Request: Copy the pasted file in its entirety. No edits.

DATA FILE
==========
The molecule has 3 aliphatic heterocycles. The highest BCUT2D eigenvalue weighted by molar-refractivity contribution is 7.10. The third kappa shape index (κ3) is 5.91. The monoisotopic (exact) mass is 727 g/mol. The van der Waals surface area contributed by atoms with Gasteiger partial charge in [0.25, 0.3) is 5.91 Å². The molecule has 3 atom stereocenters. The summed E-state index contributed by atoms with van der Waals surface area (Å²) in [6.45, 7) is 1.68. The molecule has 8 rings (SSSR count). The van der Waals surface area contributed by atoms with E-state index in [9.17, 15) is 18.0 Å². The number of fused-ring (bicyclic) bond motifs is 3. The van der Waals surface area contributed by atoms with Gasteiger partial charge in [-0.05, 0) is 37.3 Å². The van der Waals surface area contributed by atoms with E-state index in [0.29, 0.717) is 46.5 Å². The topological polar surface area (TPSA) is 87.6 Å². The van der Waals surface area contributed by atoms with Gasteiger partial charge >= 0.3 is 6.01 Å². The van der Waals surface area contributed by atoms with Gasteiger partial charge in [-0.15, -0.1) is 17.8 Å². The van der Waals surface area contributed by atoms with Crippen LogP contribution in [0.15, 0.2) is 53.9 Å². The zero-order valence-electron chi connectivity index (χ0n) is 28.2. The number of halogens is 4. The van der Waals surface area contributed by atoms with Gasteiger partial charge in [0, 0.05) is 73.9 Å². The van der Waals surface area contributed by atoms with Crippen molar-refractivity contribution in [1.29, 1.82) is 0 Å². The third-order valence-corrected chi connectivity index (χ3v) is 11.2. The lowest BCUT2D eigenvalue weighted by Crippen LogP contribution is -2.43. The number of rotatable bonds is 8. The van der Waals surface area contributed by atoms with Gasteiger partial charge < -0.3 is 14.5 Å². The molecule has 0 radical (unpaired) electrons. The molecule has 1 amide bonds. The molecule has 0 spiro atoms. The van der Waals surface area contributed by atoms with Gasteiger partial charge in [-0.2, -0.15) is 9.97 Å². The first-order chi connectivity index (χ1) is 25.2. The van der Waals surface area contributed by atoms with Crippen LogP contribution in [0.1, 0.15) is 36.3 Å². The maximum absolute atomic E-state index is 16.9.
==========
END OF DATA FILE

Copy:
The molecule has 3 aliphatic heterocycles. The highest BCUT2D eigenvalue weighted by molar-refractivity contribution is 7.10. The third kappa shape index (κ3) is 5.91. The monoisotopic (exact) mass is 727 g/mol. The van der Waals surface area contributed by atoms with Gasteiger partial charge in [0.25, 0.3) is 5.91 Å². The molecule has 3 atom stereocenters. The summed E-state index contributed by atoms with van der Waals surface area (Å²) in [6.45, 7) is 1.68. The molecule has 8 rings (SSSR count). The van der Waals surface area contributed by atoms with E-state index in [9.17, 15) is 18.0 Å². The number of fused-ring (bicyclic) bond motifs is 3. The van der Waals surface area contributed by atoms with Gasteiger partial charge in [-0.05, 0) is 37.3 Å². The van der Waals surface area contributed by atoms with E-state index in [0.29, 0.717) is 46.5 Å². The topological polar surface area (TPSA) is 87.6 Å². The van der Waals surface area contributed by atoms with Gasteiger partial charge >= 0.3 is 6.01 Å². The van der Waals surface area contributed by atoms with Gasteiger partial charge in [-0.15, -0.1) is 17.8 Å². The van der Waals surface area contributed by atoms with Crippen LogP contribution in [0.15, 0.2) is 53.9 Å². The zero-order valence-electron chi connectivity index (χ0n) is 28.2. The number of halogens is 4. The van der Waals surface area contributed by atoms with Gasteiger partial charge in [0, 0.05) is 73.9 Å². The van der Waals surface area contributed by atoms with Crippen molar-refractivity contribution in [1.29, 1.82) is 0 Å². The third-order valence-corrected chi connectivity index (χ3v) is 11.2. The lowest BCUT2D eigenvalue weighted by Crippen LogP contribution is -2.43. The number of rotatable bonds is 8. The van der Waals surface area contributed by atoms with Gasteiger partial charge < -0.3 is 14.5 Å². The molecule has 0 radical (unpaired) electrons. The molecule has 1 amide bonds. The molecule has 0 spiro atoms. The van der Waals surface area contributed by atoms with Gasteiger partial charge in [-0.2, -0.15) is 9.97 Å². The first-order chi connectivity index (χ1) is 25.2. The van der Waals surface area contributed by atoms with Crippen LogP contribution in [0.1, 0.15) is 36.3 Å². The maximum absolute atomic E-state index is 16.9.